Republic of Mozambique


Mozambique gained independence after more than five centuries of colonial rule from Portugal on 25 June 1975. A long and devastating civil war ensued between the ruling FRELIMO Marxist government and the rebel RENAMO forces. This war all but decimated the country into the world's poorest status. Coupled with severe drought and powerful cyclones and flooding, the government had the good sense to change direction. In 1989, FRELIMO formally abandoned Marxism. Over the ensuing years the country has turned the corner and seen a marked improvement in their economy.

During the stone age, this part of Africa was inhabited by the hunter gatherer San people. In about 1000 AD, the Bantu tribes migrated to the region, and between 1200 and 1400 AD, what is present day Mozambique was a conglomerate of numerous tribal kingdoms. The Portuguese explorer Vasco da Gama arrived on Mozambican soil, and the country was eventually colonized in 1752. The most significant African art form in this region are the Makonde wood carvings, a people who live in the northern parts of the country.

The main ethnic groups which now virtually comprise all of Mazambican society are Makhuwa, Tsonga, Lomwe, Sena and others. The religious makeup is 23,8% Catholic, 17,8% Muslim, 17,5% Zionist Christian and the rest being indigenous. The capital city is Maputo. Portuguese is an official language still spoken as a second language by a large portion of the population.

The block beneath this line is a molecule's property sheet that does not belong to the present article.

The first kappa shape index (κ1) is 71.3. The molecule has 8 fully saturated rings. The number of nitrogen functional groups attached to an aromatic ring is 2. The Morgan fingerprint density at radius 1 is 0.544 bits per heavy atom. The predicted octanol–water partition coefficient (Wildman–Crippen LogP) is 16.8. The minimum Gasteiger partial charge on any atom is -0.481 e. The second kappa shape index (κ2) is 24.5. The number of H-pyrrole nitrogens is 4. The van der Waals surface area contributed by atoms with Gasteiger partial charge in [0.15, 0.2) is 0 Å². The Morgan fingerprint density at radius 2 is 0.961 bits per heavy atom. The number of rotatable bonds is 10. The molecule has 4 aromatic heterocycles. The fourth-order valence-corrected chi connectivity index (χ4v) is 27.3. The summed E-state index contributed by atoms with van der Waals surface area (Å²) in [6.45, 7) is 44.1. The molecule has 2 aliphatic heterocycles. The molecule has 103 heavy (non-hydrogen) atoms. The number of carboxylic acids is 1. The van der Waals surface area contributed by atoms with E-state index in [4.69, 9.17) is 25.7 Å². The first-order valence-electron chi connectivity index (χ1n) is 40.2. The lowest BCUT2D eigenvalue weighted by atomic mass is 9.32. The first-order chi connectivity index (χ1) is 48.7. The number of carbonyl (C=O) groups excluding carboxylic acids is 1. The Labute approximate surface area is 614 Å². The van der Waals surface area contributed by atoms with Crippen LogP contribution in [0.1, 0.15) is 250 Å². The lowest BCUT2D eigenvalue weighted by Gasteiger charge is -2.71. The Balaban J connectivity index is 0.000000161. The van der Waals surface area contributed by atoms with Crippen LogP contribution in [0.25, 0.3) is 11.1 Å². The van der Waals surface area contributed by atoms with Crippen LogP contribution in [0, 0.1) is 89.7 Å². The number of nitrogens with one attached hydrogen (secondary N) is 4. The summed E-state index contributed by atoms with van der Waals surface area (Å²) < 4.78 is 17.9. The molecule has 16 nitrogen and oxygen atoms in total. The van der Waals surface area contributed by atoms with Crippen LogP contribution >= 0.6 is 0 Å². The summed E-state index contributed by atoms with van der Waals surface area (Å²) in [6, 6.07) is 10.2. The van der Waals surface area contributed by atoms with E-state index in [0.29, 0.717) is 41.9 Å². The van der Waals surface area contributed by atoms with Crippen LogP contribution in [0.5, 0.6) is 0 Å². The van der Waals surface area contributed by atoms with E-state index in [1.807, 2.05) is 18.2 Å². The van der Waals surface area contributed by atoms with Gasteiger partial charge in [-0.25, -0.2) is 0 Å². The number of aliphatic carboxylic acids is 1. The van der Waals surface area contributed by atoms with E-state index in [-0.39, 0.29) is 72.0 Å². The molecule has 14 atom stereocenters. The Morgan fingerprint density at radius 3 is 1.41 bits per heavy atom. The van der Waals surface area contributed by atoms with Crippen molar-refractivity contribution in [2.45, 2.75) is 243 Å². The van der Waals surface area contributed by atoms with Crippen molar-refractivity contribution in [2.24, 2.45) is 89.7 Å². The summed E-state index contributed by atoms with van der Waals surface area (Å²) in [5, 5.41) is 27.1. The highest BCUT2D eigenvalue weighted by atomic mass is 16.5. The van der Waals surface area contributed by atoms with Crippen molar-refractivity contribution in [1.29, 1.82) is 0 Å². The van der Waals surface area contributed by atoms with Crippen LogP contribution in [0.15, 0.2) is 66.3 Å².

The currency is the metical.


The long coastline of Mozambique on the warm Indian Ocean known as the Mozambique Channel is magnificent, and not surprisingly, the climate ranges from tropical to subtropical. The country borders Tanzania to the north, Zambia and Zimbabwe to the west, and South Africa and Swaziland to the southwest. A large portion of the border with South Africa runs along the Kruger National Park.

Mozambique is roughly twice the size of California as a comparison, and the arable land surface is just over 5%. Farming produce includes cotton, cashew nuts, sugarcane, tea, cassava, corn, coconuts, sisal, citrus, tropical fruits, potatoes and sunflowers. About 80% of the active labor force derives their income from farming. Their is still enormous potential to develop the country's large unused fertile plains.

The islands of the Bazaruto Archipelago are a popular tourist destination that has been granted National Park status.


Mozambique has a population of just under 20 million people commonly known as Mozambicans. The labor force is just under half of this, a large portion of which serves the agricultural industry. About 70% of the population live below the poverty line. In 2003 it was estimated that the HIV/AIDS prevalence rate was 12%, and that 1,3 million people were living with the disease.